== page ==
I did, finally. And this is what I’ve learned in the first six months of indie-publishing.

Nothing ever goes according to plan – book birth or childbirth – and that’s okay. Being flexible and going with the flow is a very good thing.

Everybody has an opinion. Some people are opinion bullies. You can spot them by the phrase they use:  I would never. As in: ‘I would never supplement with a bottle.’ And ‘I would never give my book away for free.’ Curiously, some of these opinion bullies don’t have babies – book or otherwise. They opine hypothetically. Unsaid but implied by opinion bullies is that what you’re doing is, at best, wrong or, at worst, ruining your child’s psyche or the entire publishing industry.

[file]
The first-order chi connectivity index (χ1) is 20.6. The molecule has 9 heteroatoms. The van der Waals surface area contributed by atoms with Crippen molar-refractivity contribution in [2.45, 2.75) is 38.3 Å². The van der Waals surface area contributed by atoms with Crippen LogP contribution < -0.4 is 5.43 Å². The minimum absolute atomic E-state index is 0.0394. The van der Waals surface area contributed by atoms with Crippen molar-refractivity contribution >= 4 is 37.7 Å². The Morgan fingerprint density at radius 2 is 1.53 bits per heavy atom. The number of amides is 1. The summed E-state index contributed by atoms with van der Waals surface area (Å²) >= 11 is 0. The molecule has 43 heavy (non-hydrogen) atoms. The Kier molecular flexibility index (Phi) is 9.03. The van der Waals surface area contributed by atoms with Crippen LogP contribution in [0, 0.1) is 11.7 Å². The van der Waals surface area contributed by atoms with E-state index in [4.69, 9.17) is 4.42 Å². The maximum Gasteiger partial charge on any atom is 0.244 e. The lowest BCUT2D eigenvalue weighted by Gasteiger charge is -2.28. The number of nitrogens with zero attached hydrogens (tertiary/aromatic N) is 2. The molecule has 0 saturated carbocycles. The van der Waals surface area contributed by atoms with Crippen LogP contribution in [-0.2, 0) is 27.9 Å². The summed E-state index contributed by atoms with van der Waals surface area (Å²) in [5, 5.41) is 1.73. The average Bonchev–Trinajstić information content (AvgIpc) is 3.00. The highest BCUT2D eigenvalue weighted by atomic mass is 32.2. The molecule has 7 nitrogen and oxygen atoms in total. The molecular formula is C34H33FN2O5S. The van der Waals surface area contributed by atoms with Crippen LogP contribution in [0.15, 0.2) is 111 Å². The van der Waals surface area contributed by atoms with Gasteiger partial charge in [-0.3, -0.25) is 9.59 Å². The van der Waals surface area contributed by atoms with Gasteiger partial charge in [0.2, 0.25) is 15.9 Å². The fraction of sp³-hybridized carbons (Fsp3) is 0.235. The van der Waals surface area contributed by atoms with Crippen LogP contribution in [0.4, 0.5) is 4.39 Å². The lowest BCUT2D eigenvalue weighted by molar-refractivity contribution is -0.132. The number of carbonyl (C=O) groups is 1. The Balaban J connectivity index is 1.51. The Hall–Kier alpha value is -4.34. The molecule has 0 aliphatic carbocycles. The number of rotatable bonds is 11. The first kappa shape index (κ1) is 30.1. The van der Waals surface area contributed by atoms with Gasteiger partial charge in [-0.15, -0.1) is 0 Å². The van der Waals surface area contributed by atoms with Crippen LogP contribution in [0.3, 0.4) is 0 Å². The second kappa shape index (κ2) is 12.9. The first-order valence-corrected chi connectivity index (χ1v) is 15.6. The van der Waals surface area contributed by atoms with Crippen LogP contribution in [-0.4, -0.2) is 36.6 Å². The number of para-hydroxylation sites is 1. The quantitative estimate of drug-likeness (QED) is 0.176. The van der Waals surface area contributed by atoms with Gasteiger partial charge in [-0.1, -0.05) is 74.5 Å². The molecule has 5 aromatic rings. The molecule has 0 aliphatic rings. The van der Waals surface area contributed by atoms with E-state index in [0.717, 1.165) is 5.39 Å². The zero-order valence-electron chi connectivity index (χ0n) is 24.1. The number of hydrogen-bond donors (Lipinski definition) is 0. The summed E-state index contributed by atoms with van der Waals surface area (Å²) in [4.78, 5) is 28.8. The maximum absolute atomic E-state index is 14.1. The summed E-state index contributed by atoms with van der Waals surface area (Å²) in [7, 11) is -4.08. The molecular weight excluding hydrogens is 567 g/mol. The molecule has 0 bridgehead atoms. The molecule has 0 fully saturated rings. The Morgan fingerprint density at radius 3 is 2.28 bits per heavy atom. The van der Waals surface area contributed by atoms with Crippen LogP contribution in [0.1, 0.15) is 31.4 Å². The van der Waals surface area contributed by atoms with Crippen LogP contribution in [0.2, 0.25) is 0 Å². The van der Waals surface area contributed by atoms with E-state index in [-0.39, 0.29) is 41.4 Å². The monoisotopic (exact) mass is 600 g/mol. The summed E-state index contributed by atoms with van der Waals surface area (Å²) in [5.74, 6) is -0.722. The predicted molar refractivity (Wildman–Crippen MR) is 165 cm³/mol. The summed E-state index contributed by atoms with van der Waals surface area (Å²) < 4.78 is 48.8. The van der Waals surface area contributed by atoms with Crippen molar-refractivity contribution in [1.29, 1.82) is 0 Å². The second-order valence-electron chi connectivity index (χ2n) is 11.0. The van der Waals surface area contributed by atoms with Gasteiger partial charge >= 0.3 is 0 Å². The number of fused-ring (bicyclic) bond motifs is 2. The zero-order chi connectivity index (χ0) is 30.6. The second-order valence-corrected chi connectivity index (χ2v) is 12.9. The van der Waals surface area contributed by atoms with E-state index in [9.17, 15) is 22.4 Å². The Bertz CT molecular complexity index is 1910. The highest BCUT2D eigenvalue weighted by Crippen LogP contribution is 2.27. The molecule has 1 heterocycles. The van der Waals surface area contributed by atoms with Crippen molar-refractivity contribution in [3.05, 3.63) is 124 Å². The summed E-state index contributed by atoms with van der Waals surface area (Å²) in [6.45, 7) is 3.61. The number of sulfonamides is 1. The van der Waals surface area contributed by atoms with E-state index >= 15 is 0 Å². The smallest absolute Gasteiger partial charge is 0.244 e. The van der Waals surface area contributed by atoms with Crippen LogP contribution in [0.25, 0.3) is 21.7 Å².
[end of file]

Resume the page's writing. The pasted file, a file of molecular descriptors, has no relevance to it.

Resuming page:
You will change your mind. The things you thought were sacrosanct (staying home with your child; not worrying about reviews for your book) will be challenged. I didn’t know that working would make me a better mother. That those reviews self-pubbing authors are always clamoring for aren’t ego cookies, but are critically important when it comes time to buy advertising or to keep your book visible.

Most of it isn’t life and death. Those opinion bullies would have you believe that every choice you make will make or break your child or your career. That failure to teach your child a second language will leave them with the mental skills of an amoeba. That launching your ebook on a singular platform (or multiple platforms, or pricing it too low or having a puce cover) will ruin your career forever (Note: I don’t recommend a puce cover and I do recommend a second language but it’s still not life and death).